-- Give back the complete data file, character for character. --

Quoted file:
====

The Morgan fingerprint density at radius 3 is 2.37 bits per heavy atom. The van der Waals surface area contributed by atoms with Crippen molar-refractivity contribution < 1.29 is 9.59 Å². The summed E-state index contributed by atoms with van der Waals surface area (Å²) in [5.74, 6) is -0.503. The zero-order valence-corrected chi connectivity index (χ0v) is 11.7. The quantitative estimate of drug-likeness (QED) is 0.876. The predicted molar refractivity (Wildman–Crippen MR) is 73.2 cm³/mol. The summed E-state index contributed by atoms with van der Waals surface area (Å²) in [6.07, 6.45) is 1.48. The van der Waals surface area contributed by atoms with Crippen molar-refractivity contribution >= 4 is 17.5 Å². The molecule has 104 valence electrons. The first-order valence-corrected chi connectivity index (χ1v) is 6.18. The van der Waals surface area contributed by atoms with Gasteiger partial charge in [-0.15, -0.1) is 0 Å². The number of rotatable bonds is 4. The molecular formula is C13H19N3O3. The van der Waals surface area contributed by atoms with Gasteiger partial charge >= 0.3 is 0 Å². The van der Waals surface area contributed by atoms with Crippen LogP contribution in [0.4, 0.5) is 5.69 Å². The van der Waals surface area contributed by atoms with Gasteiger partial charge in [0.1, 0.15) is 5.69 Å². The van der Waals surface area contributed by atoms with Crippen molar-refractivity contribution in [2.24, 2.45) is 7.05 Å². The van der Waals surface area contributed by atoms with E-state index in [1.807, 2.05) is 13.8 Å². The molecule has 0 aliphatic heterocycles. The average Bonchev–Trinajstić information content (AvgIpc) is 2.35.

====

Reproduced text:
The Morgan fingerprint density at radius 3 is 2.37 bits per heavy atom. The van der Waals surface area contributed by atoms with Crippen molar-refractivity contribution < 1.29 is 9.59 Å². The summed E-state index contributed by atoms with van der Waals surface area (Å²) in [5.74, 6) is -0.503. The zero-order valence-corrected chi connectivity index (χ0v) is 11.7. The quantitative estimate of drug-likeness (QED) is 0.876. The predicted molar refractivity (Wildman–Crippen MR) is 73.2 cm³/mol. The summed E-state index contributed by atoms with van der Waals surface area (Å²) in [6.07, 6.45) is 1.48. The van der Waals surface area contributed by atoms with Crippen molar-refractivity contribution >= 4 is 17.5 Å². The molecule has 104 valence electrons. The first-order valence-corrected chi connectivity index (χ1v) is 6.18. The van der Waals surface area contributed by atoms with Gasteiger partial charge in [-0.15, -0.1) is 0 Å². The number of rotatable bonds is 4. The molecular formula is C13H19N3O3. The van der Waals surface area contributed by atoms with Gasteiger partial charge >= 0.3 is 0 Å². The van der Waals surface area contributed by atoms with Crippen LogP contribution in [0.4, 0.5) is 5.69 Å². The van der Waals surface area contributed by atoms with Gasteiger partial charge in [0.1, 0.15) is 5.69 Å². The van der Waals surface area contributed by atoms with Crippen molar-refractivity contribution in [2.24, 2.45) is 7.05 Å². The van der Waals surface area contributed by atoms with E-state index in [1.807, 2.05) is 13.8 Å². The molecule has 0 aliphatic heterocycles. The average Bonchev–Trinajstić information content (AvgIpc) is 2.35.